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Protein needs

Discussion in 'Transitioning' started by ABaker, Sep 7, 2017.

  1. ABaker

    ABaker New Member

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    I decided to cold turkey start a vegan diet because of the health benefits. I am on day 3 and frustrated about protein- of course the biggest concern everyone brings up so obviously my biggest concern switching over and being such a newbie.

    First of all I am a 119 lb 26 year old woman and I'm in the midst of training for a marathon in 2 months, so my longer runs are at 15 miles or more at this point. What I have read is that an athlete doing that type of training should be consuming at least 0.5 grams per pound of protein daily. I realized that on my old omnivorous diet I probably didn't come close to that. But now with my new goal of 60 grams of protein, I'm struggling. It feels like I'm working so hard to figure out how to get my proteins in and my diet revolves around high protein foods. This can't be how other vegans do daily life because it's stressful counting proteins and trying to eat enough when I'm not that hungry. And also not being able to eat as much fruit/veggies because I'm so full from all the grains. I have found good protein sources like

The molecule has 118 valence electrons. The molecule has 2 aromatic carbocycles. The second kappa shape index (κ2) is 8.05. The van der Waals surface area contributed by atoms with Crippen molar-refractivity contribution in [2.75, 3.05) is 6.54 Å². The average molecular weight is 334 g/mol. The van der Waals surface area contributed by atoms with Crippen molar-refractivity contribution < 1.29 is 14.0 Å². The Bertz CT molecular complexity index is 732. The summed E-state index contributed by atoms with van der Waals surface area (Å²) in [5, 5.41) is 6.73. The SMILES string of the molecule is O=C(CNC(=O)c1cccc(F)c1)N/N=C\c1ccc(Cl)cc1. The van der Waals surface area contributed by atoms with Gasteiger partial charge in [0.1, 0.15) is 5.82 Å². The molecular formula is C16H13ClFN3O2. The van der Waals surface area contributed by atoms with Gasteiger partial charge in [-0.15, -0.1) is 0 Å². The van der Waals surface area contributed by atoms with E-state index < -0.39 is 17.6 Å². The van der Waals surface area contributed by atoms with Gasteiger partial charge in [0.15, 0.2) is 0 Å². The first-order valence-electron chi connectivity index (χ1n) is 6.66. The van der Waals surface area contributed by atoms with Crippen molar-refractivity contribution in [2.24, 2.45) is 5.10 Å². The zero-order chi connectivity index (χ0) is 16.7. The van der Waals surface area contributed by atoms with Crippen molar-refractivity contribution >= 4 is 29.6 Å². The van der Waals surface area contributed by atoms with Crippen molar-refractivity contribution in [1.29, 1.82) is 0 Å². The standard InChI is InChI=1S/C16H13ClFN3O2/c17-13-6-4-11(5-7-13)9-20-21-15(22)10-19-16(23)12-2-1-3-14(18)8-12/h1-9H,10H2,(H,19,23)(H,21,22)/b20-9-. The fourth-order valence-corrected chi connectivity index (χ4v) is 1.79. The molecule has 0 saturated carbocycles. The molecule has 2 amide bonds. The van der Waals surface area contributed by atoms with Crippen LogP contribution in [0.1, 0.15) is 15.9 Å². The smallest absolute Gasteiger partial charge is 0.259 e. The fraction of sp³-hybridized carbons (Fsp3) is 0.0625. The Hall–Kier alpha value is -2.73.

Protein powder-15grams/serving
    Sprouted tofu-15 grams per serving
    Oatmeal- 5 grams/0.5 cups dry
    Kidney beans 8 grams/ 0,5 cup
    Garbanzo beans- 6 grams/0.5 cup
    Quinoa 6 grams/ 0.25 cup dry
    Milled flax seed 6 grams/ 3 Tbsp
    Pumpkin seeds and lentils are also a source

    So as you can see, I'm finding good places to get protein and searching for sources with high protein but I still feel like I want to have more veggies as well in my diet. What am I missing??
     
  2. Nathanaston

    Nathanaston Member